Further more, regardless if the party was red or purple if councillors have brought it to the meeting and later decided it was only right to ask our MP this will be because the council have received a large level of correspondence on this issue, if this be written or verbal to ward councillors.

Something we have lacked for long time within our town is a decent local MP, who stands up for the everyday people, who is seen within our town.

I would ask that Mr Lewis, starts to make that effort in the town he is meant to represent, of course I understand part of his duties may require him to spend sometime within London, but they do not require all of his time, he needs to spend more time in addressing issues head on, local people would have far more respect for someone they can see doing something.

In regards to things that are effecting them each day, such as Universal Credit, some of his constituents are worse off than ever before!

People want to see you Mr Lewis, not letters sent to all residents to tick a boxes, or events were cameras are present to say you were there, people don’t want to see your office staff when they call, they want to see and talk to their MP.

I ask you to strongly reconsider you choice on not attending a meeting that is very much what your constituents want.

I put it to you if you can’t face your own voters on such a key and controversial issues, then are you really the right person for the job to be representing us at all.


Via email

Where is benefits money going?

With ref to John Cooper’s letter I agree with him only to say that the Exchequer gets all his money from people getting up and going out to work.

How did all this change from when I was younger and people on benefits couldn’t afford a landline phone let alone a mobile.

I can guess that most on benefits have a mobile phone, computer, internet, and in some cases a car, all things that are not needed when you are out of work. Not all are spongers let’s get that right, but I bet that most people know someone taking the workers for a ride and make it a way of life not to work.

We need to change the system and make the them work for the community to get their benefits (wages).

They say the Universal Credit system is for people to handle their own bills to pay ..... that’s like giving an alcoholic a pub to run.

The town could look amazing with all the money being paid to those to work for their benefits. It will give them a satisfaction to know they have earned their benefits.

But I can already hear the people saying “ It’s my human rights to have others pay my bills while I live a life of leisure”.

As John said in his letter last week there is no hardship in the credit system, and I think the rents should be paid to the landlords not the tenants as they would at least have a free roof over their heads.


Via email

Hospital staff were world class

I have recently spent a few weeks in James Paget Hospital as a quite seriously ill patient. During my stay I was in several wards and departments for various tests and treatments.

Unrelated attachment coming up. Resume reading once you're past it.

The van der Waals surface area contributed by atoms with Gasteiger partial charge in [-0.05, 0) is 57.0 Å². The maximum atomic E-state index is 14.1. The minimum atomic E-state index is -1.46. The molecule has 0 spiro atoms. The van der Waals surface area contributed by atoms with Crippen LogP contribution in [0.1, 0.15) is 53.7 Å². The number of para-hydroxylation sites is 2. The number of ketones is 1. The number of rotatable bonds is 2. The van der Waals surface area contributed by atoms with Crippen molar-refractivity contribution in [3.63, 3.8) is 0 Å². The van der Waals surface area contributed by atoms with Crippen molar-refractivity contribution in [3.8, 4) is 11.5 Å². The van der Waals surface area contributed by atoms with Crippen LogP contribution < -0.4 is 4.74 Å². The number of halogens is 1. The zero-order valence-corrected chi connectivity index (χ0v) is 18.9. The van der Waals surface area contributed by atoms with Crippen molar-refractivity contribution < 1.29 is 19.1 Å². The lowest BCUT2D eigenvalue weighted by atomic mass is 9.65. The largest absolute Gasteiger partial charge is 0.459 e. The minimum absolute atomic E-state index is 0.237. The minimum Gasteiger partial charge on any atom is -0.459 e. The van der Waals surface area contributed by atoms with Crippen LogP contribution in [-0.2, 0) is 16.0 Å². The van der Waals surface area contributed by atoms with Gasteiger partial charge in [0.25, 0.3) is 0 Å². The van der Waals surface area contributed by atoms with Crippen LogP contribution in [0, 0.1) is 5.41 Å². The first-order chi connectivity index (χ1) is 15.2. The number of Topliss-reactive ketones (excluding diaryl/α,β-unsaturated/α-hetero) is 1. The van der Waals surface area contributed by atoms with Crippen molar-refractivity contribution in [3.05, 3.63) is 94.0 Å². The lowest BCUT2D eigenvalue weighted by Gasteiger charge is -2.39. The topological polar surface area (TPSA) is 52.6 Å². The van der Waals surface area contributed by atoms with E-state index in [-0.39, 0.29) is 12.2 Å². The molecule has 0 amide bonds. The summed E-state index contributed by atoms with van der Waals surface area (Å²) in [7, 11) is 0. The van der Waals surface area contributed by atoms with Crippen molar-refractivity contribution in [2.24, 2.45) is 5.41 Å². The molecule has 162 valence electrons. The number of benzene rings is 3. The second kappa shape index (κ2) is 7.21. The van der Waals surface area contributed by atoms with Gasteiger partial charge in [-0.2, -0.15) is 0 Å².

I can honestly say that I was treated by all staff with the utmost courtesy and professionalism.

To all of the people who delight in rubbishing our healthcare (particularly here in East Anglia) I say that you would not receive better care or carers anywhere in the world.

Thank you JPH. PS the food was delicious.


Market Place, Winterton

I must thank paramedic crew

In my letter of thanks last week to James Paget Hospital A & E department, I am sorry I forgot my thanks also to the paramedics for their kindness and prompt attention. Blame the senior moment of a 92-year-old. Again my thanks to all.


Heather Gardens,


Get out and meet real people

It seems to me that Mr Cooper is living on a different planet to many people.

In his letter (March 3) he is of the opinion that the majority of people on Universal Credit are irresponsible. This is not the case.

This Universal Credit is being rolled out in the most deprived areas of the country, just like Thatcher’s poll tax. The point of Universal Credit it to save money so as to give more tax cuts to the well off.

My advice to Mr Cooper is to get out more and meet real people and perhaps he would learn something.

Another person who needs advice to Brandon Lewis, never seen walking in Great Yarmouth like other MPs of both parties.

Mr Lewis is anonymous. What he should learn first of all is that his responsibility is to his constituents, not the Home Office.

P Dye

Apsley Road,

Great Yarmouth

Anger at pubs change decision

I’m still trying my best to get my head around the decision Enterprise Inns have made to give immediate notice with no advance warning to two pubs.

The first is The Feathers, Great Yarmouth.

Over the last two years Paul Southey and family and staff have worked so hard to make it a success and didn’t they just, probably making it the busiest pub in Great Yarmouth.

The other pub is The Feathers, Gorleston.

It wasn’t that long ago when The Great Yarmouth Mercury and Harbour Radio was welcoming a new family to The Feathers. Now if I’m led to believe they have been given less two weeks to get out. And I must say what a fantastic job they did completely turning things around.

So I’m afraid Enterprise Inns (or your new name) you are the disgrace.


Clarence Road,